Dino (pronounced dee-no) is a fictional character featured in the Hanna-Barbera animated television series The Flintstones, and its TV spinoffs and feature films. He is a pet dinosaur of the series' main characters, Fred and Wilma Flintstone. Dino debuted in the opening credits of the pilot episode of The Flintstones, but is not mentioned by name until the first season's fourth episode, "No Help Wanted."
In the series, Dino serves the role of a pet dog, and exhibits the characteristics of a typical domesticated canine.
Dino is a theropod/prosauropod-like dinosaur (with the characteristics of both of them and closely related with Eoraptor and Alwalkeria). He is a Snorkasaurus. Dino is a relatively small dinosaur, only slightly larger than the humans of his time, smaller than mammoths that appear in the series, and much smaller than the numerous sauropods that appear as work animals in the series (a full-sized sauropod appears as a crane in the opening sequence, and oversized "bronto ribs" the size of an automobile are seen in the closing credits). Dino is comparable in size to the dwarf Europasaurus.
A recurring gag in the series is for Dino to leap onto his master just as work-weary Fred arrives home — invariably knocking him down, yapping happily, energetically licking his face while Fred would prefer to eat dinner with his family and proceed with the evening's activities, if any. But no matter how hard he tries to the contrary, Fred usually gives in to Dino's ticklish and wet doglike kisses. Dino frequently exhibits human emotions, nearly "talking," and can also be moved to anger, at which point he snarls and snaps. He also loves to play with Pebbles and Bamm-Bamm, the Flintstones' and Rubbles' respective offspring; these characters are introduced in the middle part of the series. On more than one occasion over the course of the series, Dino saves the children from peril.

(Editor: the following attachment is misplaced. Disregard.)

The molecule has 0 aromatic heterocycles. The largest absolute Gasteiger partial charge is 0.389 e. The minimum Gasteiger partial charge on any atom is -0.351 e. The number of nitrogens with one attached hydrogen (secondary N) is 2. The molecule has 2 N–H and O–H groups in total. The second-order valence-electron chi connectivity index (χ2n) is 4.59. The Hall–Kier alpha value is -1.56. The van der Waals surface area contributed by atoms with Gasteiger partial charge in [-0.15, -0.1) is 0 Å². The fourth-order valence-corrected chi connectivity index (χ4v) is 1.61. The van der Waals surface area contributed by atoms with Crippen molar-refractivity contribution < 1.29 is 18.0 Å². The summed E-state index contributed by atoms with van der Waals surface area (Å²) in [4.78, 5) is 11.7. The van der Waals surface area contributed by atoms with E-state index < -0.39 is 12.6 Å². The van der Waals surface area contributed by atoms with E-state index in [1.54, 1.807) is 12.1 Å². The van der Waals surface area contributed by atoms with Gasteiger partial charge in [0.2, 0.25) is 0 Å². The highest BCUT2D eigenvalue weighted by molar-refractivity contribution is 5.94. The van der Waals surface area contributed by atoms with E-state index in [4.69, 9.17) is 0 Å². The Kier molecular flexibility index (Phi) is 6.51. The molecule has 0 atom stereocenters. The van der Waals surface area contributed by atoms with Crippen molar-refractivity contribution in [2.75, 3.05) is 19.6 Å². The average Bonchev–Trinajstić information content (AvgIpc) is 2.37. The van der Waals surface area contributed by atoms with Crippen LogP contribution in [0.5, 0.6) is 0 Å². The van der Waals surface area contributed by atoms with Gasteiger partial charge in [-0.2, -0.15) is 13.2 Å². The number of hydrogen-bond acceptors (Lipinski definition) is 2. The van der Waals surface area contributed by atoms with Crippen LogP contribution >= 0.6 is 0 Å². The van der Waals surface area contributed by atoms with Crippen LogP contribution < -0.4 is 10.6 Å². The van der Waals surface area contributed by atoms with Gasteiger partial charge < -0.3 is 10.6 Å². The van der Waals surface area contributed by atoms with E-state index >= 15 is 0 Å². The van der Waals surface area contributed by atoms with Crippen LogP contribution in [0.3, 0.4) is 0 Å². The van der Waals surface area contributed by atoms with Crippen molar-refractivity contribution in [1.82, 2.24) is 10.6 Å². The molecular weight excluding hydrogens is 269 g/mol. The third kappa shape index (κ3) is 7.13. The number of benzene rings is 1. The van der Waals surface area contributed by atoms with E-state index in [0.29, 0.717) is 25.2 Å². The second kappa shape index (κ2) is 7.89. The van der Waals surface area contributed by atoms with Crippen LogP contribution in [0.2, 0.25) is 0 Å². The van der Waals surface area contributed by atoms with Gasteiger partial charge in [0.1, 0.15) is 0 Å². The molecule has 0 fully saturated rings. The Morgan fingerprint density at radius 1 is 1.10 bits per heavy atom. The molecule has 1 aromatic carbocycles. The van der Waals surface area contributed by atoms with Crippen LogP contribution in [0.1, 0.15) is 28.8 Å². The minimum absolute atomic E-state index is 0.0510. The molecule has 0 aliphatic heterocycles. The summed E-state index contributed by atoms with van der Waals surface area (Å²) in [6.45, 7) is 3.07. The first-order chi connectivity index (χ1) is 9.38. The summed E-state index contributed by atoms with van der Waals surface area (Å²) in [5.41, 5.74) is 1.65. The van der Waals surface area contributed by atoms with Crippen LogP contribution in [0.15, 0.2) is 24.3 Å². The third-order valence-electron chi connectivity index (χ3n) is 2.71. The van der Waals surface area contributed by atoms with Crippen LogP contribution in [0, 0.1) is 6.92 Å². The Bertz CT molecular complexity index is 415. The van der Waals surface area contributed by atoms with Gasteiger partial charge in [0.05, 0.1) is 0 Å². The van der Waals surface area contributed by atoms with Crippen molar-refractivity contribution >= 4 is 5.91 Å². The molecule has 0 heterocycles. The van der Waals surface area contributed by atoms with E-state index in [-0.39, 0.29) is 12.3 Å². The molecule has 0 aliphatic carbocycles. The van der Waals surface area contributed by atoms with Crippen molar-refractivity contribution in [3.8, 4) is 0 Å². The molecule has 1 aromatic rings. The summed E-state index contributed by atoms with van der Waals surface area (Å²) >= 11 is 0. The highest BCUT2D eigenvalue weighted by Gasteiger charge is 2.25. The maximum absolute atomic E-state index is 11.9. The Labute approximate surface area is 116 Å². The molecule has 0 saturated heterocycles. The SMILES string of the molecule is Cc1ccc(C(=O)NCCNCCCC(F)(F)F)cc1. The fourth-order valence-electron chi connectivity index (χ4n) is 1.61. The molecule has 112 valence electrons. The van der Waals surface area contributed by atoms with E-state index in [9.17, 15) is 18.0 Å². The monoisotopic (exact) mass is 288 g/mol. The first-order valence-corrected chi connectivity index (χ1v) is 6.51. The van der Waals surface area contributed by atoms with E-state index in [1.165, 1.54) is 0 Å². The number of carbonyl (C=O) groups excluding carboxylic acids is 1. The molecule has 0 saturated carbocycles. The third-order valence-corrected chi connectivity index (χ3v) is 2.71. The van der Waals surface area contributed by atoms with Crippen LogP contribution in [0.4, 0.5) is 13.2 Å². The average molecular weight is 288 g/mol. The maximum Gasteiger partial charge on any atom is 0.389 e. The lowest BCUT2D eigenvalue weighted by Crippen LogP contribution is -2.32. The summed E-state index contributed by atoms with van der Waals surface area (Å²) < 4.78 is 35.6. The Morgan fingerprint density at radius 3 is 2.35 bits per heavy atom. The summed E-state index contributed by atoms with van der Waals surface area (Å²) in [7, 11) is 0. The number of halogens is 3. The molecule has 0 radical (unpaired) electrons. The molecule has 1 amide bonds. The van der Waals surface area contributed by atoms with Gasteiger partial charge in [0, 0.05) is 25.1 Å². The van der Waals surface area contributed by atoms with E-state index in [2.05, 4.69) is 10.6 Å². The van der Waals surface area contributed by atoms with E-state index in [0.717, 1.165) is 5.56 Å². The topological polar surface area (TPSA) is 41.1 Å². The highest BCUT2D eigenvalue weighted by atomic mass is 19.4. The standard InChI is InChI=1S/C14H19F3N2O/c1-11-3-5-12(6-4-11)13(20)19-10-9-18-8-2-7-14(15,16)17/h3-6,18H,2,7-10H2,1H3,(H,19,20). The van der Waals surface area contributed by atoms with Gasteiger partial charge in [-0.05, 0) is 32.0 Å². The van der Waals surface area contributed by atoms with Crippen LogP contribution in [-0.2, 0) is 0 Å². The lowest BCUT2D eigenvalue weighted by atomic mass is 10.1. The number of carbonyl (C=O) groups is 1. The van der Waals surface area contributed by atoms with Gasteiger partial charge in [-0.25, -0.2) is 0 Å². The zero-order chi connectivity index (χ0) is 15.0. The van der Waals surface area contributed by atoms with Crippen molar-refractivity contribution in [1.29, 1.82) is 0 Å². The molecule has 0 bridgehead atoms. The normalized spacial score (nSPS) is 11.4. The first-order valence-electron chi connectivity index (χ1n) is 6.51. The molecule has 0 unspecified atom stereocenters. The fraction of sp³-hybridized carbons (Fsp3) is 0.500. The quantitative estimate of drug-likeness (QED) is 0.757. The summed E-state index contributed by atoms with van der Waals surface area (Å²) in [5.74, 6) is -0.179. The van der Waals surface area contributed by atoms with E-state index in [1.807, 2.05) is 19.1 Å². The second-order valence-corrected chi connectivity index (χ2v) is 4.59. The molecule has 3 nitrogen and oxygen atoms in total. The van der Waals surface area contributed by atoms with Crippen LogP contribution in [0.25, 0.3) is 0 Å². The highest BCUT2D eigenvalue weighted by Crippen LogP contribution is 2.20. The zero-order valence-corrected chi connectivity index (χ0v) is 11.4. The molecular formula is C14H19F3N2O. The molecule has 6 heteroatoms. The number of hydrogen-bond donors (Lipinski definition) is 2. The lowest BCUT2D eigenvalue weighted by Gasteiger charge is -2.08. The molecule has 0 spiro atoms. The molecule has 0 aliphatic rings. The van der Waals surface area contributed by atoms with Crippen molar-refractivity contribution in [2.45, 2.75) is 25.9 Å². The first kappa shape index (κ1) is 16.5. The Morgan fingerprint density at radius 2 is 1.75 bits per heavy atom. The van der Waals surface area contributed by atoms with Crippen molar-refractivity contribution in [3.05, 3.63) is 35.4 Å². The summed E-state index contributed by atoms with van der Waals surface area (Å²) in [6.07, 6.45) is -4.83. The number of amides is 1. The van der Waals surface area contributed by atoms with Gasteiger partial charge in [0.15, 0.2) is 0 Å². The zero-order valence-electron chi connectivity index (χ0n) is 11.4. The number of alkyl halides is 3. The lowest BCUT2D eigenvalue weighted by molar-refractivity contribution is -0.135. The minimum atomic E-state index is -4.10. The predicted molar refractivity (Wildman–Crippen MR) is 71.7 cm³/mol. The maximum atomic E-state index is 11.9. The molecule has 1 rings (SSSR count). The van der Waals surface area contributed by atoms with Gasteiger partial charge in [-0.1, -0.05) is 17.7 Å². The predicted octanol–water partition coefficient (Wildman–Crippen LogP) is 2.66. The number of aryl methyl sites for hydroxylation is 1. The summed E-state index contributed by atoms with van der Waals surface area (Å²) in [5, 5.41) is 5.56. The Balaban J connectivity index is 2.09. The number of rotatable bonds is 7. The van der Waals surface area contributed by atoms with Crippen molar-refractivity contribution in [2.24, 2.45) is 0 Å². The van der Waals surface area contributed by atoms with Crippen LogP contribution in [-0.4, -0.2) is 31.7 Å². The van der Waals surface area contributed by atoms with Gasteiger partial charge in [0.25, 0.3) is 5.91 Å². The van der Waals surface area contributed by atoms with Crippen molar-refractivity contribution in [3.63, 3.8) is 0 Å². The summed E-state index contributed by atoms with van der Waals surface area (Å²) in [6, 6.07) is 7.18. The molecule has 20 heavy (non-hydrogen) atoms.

Although he is usually immune, Dino does take a couple of brief stabs at romance. The first comes in the episode, "Dino Goes Hollyrock", which originally aired on September 14, 1962. In it, Dino falls in love with female TV star sauropod "Sassie" (an obvious takeoff on "Lassie ") and then becomes her co-star on her TV show. However, once Dino gets a look at her without makeup, the infatuation wears off. The second comes in the episode, "Dino and Juliet", which originally aired on November 26, 1964. In it, Dino falls in love with the new neighbor's female sauropod (name unknown). Their romance, which results in the birth of 15 puppies, helps end the feud between Fred and the new neighbor, Mr. Loudrock.